Awareness Programme for Financial Literacy & Digital Banking Services in Rural India

Awareness Programme for Financial Literacy & Digital Banking Services in Rural India

Embark on a journey that spans from the tranquil streets of Salem, Tamil Nadu, to the heart of Bagli in Madhya Pradesh. Here I stand, in the captivating village of Salkethya, all thanks to the remarkable SBI Youth for India (YFI) Fellowship. Hand in hand with SPS, we’re crafting a narrative of transformation—a journey that champions financial literacy, unveils the realm of digital banking, and empowers the resilient rural communities that grace this remarkable landscape. Join us in this shared story, as we bridge gaps and forge a change destined to leave an indelible mark on the enchanting landscapes of Salkethya.

SBI Youth for India (YFI) has partnered with 14 reputed NGOs, among which I have been placed with Samaj Pragathi Sahayog (SPS), which has been working in the drought-prone tribal belt of the Dewas district under various interventions of rural livelihood, watershed, livestock, and women empowerment.

Catalysts of Change: Empowering the Community

As I stepped into the role under the guidance of SPS and its dedicated staff, a tapestry of interventions spanning three decades unfolded before me. Witnessing the profound impact these initiatives have had on the community's living standards was enlightening. This transformation has fostered unwavering support for SPS, painting a portrait of a united community backing a shared cause.

The established rapport between the NGO and the community played a pivotal role in my smooth transition, fostering acceptance within the heart of Salkethya village. With its 50 houses, this village has been touched by SPS's primary interventions, which encompass self-help groups (SHGs), agricultural advancements, and the critical facets of health and nutrition. This journey is a testament to the power of collaboration, as we collectively work towards a brighter future for Salkethya.

Empowering Women: Fostering Financial Independence

Our primary intervention has led to the formation of three Self Help Groups (SHGs), which have become the backbone of the village community. As I spent time with these remarkable women, it became evident that there is a significant dependency on external parties for their personal and commercial financial activities. The foundational banking functions, such as passbook entries, balance checks, and loan interest calculations, are still being managed through traditional channels, often relying on the assistance of field executives from the NGO.

Unfortunately, this over-reliance on external support undermines the goal of making these women self-reliant. They continue to face challenges in handling these processes independently. Moreover, this dependency has created opportunities for misuse of funds by others, leading to financial setbacks for these women. Recognizing this critical issue, I embarked on a project focused on empowering the women of these SHGs through comprehensive financial literacy and digital (e-services) training.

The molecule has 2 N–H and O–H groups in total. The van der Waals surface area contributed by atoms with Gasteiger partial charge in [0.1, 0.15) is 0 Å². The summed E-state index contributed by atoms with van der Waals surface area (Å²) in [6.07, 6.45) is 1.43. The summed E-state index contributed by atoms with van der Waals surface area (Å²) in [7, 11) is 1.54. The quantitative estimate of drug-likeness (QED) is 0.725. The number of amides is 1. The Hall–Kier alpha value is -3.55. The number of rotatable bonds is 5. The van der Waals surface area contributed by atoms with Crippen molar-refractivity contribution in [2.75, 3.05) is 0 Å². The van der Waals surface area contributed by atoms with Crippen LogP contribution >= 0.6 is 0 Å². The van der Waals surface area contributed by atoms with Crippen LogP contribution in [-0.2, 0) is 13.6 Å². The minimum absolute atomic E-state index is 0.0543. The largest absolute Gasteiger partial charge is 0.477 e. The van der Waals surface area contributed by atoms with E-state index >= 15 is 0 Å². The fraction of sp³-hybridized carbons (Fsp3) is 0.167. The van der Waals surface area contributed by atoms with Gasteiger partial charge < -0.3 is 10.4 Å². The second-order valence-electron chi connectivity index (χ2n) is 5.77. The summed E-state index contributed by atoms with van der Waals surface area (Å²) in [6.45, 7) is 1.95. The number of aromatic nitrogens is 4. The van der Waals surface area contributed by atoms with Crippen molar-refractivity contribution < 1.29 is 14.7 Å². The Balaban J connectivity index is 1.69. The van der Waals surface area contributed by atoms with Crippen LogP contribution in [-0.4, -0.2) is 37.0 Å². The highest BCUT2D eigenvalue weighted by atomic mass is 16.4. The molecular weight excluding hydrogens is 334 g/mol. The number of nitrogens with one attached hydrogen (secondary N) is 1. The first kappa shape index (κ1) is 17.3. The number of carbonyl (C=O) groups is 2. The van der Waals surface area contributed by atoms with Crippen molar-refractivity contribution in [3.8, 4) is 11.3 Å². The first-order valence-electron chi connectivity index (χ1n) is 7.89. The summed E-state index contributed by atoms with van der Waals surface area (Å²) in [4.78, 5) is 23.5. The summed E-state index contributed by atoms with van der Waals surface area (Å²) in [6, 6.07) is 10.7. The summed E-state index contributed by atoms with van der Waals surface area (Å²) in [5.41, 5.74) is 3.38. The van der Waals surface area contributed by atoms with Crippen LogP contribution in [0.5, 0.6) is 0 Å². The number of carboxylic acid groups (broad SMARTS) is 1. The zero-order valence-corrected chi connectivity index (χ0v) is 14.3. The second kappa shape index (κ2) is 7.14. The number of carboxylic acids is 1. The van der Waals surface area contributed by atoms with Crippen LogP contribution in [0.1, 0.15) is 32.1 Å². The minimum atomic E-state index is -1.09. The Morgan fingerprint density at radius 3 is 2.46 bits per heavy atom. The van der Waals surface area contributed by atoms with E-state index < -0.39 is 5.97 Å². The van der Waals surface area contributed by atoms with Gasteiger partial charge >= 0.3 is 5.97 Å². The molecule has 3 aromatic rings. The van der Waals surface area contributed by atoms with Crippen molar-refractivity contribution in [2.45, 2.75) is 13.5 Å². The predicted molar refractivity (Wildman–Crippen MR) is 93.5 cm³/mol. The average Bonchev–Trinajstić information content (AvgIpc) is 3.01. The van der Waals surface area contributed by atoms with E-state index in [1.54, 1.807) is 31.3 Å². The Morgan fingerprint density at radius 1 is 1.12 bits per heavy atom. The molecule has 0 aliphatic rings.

Also Read: The Crisis of Farmer Suicides in India: Understanding the Issue and Exploring Solutions

Bridging the Digital Gaps across a wide landscape

In the realm of digital financial services, an array of apps and platforms, including UPI (Unified Payments Interface) and BHIM (Bharat Interface for Money), have emerged, promising to streamline financial activities and save valuable time and effort. However, the question remains: Are these services equally accessible to all demographics? As we discuss the transformation of India into a digital era, it's crucial to acknowledge that a significant portion,around 80% of the village community, particularly women, still rely on basic feature mobiles rather than smartphones. Smartphone ownership remains a privilege, often limited within households.

Interestingly, it's the women of the house who typically manage the family's financial activities. Yet, notable gaps persist in terms of access to resources, efficient time-saving methods, and reduced dependency on external organizations like NGOs. Recognizing these challenges, I've taken it upon myself to address these gaps, fostering inclusivity and empowering the community with essential financial knowledge and digital skills, thereby bridging the digital gap in rural India.

Empowering the Heroes: Balancing Household and Field Duties

In the daily lives of women, managing household chores and fieldwork is a non-stop endeavor. Their responsibilities include everything from taking care of the house, kids, crops, and cattle. Finding time to learn essential skills like financial literacy can be challenging, and it's often hard for them to step away from their work. Despite expressing occasional moments of free time, a closer look reveals that their day starts at 5 AM, filled with a continuous stream of tasks, from feeding cattle to field-related work, leaving them little respite. Recognizing their dedication, I'm working to bridge the gap, empowering these women with digital banking services that fit into their busy lives.

Empowering Women's Financial Literacy

Navigating through a power-packed schedule, these women not only handle daily chores but also have to make time for SHGs meetings and visits to the bank for tasks like passbook printing and balance checks. Despite the convenience of touch-screen digital banking services, access remains a significant gap, often perceived as a gender issue. Teaching them the significance of financial literacy and E-services presents its challenges. Through continuous persuasion, I managed to organize a small evening class for a group of 10 women after 7:00 PM. They dedicate an hour to learning, and then rushing back home to prepare dinner for their families. Sometimes, they join around 7:30 PM, as their cattle return from the fields, which limits the time available for our valuable class sessions.

Also Read: Traditional Knowledge Facing the Barrier of ‘Conventionalism’

Breaking Down the Project